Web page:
Focus on breathing. Simple breathing practices manifest profound changes in your state. It stabilizes you. How you breathe affects how you feel.
Tune in to your senses. This can be as simple as stretching your arms over your head in the morning. Smelling morning coffee. Savoring a mindful meal. A walk in nature, noticing the sights, smells, and sounds around you. Coming to your senses and finding your rhythm.
When you tune in to senses and breath, you focus your attention — and this is the kicker — where you choose to focus it. This strengthens your capacity for stress resilience.
What we practice grows. Practicing presence promotes clear, reflective thinking that allows you to take in a more panoramic view.
4. Widen your lens.
A curious thing happens when we are stressed out and afraid. Our peripheral vision gets narrower. We see less when we’re less calm, less hopeful, less curious. Widening our vision, literally and figuratively, requires something that’s hard to curate when we’re scared: curiosity.
Through curiosity and self-reflection, we can generate positive emotion. Frederickson has discovered that positivity enhance creativity by broadening our mind, our way of thinking, and, consequently, the scope of our possible actions. As positive emotions like joy, gratitude, serenity, hope and awe open us up further, that mental-emotional-physical state of openness triggers more positivity — in an “upward spiral”.
Frederickson’s “broaden and build” theory underscores the power of how positive emotions we feel in the moment — what she calls “micronutrients” for the heart and body — broaden our ideas about what we can and will do with our thoughts. We expand our “thought-action repertoire”, as she puts it. We widen our lens. And build on it.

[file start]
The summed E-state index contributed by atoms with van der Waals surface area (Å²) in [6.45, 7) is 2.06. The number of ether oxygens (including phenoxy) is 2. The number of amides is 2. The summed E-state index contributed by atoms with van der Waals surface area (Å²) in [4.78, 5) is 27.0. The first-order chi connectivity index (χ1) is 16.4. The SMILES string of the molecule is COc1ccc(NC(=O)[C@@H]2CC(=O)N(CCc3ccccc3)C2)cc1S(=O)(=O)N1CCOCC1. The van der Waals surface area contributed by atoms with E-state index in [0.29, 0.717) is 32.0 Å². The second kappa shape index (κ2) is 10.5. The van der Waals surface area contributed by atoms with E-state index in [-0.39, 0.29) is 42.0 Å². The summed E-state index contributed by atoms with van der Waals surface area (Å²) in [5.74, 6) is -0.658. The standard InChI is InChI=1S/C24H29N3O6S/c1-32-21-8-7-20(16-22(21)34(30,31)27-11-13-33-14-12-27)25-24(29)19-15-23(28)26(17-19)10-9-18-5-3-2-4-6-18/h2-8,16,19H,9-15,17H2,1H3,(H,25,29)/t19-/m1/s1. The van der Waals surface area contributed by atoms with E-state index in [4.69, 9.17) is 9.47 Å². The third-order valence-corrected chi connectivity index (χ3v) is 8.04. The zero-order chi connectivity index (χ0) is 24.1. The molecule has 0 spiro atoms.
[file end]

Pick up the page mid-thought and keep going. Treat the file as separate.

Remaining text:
So, the next time we start catastrophizing about what we can’t control, we don’t activate an anxious downward spiral and reach for our quickest distraction, numbing device or worse. We actually feel the broader range of options for how we want to feel, see, and act. Managing our fears of future… in the moment.
Bonus: all of these practices of broadening and building, reflecting, toggling, minding the moment… they integrate the brain.
“Positivity doesn’t just reflect success and health. It produces success and health.” — Barbara Frederickson
We can meet the unknown with a sense of curiosity instead of terror. An acceptance of current reality, instead of resistance. An inner knowing that we can proactively cope without reactive fear immobilizing or derailing us.
We can do all of this now. It’s how we cultivate personal agency. Exhale now. Practice presence to feel safe now. Find your rhythms now. Reach out and connect. As you explore, broaden, deepen your practice, you begin to innovate, discover, and prepare for a whole spectrum of possibility — and opportunity — from right where you are.